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Archive for Saturday, December 22, 2007

Government seeks detention against indicted doctor, wife

December 22, 2007

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— Ruling them a flight risk, a federal magistrate ordered Friday that a Kansas doctor and his nurse wife remain in jail pending trial on a 34-count indictment charging them with operating a "pill mill" in a scheme that allegedly caused the overdose deaths of at least four patients.

U.S. Magistrate Judge Donald Bostwick also ruled that Dr. Stephen J. Schneider posed a danger to the community, because even if Schneider was ordered to not practice medicine there was no way the court could police that stipulation.

"I do not see conditions I can impose that would adequately protect the community," Bostwick said.

Schneider and his wife, Linda Schneider, who is also known as Linda Atterbury, pleaded not guilty in U.S. District Court in Wichita on Friday on counts including conspiracy, unlawful distribution of a controlled substance, health care fraud, illegal monetary transactions and money laundering.

At this point in federal proceedings, a magistrate judge can only accept a not guilty plea. But Schneider made it a point of forcefully telling the judge: "I am not guilty." His teary-eyed wife quietly entered her plea.

His court-appointed attorney, Jay Greeno, declined to comment to reporters after the hearing. Greeno told the judge his client "still has patients out there that still need him." Greeno said the doctor did not want to surrender his license as prosecutors had requested as a condition of release because he has patients with "real health issues" that need his care.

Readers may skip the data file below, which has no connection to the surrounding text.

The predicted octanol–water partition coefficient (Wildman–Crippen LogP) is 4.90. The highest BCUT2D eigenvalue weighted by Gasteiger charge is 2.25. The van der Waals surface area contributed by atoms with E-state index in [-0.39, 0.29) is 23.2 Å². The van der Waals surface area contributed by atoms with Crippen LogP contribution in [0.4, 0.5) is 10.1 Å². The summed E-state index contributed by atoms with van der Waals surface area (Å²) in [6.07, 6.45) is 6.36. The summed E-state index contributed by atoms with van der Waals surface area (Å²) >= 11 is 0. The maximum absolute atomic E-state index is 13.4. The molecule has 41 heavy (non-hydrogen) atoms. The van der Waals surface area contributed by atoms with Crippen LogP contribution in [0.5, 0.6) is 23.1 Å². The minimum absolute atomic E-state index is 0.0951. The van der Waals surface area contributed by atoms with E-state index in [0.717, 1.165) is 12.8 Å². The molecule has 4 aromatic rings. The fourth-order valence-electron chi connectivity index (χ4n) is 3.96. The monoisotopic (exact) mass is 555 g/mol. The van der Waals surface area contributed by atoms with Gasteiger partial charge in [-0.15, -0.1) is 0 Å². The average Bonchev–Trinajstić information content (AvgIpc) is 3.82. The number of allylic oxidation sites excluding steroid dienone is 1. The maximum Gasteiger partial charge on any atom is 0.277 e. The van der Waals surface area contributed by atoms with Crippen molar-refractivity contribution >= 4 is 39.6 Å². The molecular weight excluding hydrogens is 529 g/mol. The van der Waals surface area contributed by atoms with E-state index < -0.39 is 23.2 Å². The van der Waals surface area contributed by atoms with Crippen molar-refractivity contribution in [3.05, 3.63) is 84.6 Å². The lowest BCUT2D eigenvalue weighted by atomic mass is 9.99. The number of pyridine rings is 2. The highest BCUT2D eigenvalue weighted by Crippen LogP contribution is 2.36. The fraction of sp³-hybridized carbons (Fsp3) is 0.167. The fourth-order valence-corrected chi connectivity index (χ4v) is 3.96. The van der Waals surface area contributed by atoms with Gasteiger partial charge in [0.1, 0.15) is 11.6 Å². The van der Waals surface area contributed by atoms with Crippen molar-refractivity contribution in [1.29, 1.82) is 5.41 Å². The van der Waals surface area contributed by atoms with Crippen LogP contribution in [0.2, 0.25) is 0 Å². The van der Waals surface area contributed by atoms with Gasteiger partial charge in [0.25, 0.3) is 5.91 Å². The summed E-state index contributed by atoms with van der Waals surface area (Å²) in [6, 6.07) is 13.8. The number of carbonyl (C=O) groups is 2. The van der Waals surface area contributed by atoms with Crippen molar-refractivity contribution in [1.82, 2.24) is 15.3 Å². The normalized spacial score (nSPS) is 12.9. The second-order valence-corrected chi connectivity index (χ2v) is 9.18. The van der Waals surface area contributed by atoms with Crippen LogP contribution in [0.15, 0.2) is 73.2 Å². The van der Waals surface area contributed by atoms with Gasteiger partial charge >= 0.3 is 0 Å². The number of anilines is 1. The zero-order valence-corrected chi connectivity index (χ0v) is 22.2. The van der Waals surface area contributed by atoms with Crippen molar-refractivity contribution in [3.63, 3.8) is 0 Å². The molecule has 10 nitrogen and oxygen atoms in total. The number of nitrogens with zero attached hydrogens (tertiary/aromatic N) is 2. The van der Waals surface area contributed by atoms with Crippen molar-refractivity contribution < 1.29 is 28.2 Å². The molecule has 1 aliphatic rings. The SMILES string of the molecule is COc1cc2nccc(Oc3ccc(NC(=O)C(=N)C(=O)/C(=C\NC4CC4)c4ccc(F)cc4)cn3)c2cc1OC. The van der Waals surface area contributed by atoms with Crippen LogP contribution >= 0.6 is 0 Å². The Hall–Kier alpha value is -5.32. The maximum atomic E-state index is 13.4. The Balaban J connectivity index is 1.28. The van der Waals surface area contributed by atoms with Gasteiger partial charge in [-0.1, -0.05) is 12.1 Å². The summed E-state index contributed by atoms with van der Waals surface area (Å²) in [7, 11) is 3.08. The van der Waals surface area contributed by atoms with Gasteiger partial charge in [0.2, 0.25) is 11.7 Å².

Assistant U.S. Attorney Tanya Threadway told the judge that prosecutors know of at least 56 of his patients who have died, and have 35 more deaths to investigate.

"Not only is he a danger physically, but he is a danger economically to this community," Threadway said.

Attorney John Rapp, the court-appointed attorney for Schneider's wife, said at her later hearing that with her husband in jail, Linda Schneider could not prescribe medication and posed no danger.

Prosecutors allege the Schneiders continued to practice medicine and prescribe drugs and their fraud continued unabated despite their knowledge the government was investigating them. The Schneiders' clinic had been under investigation for years and was raided by federal authorities in September 2005.

The couple were arrested Wednesday after they engaged in an almost six-hour "cat-and-mouse game" to elude surveillance teams, Threadway argued in a detention hearing.

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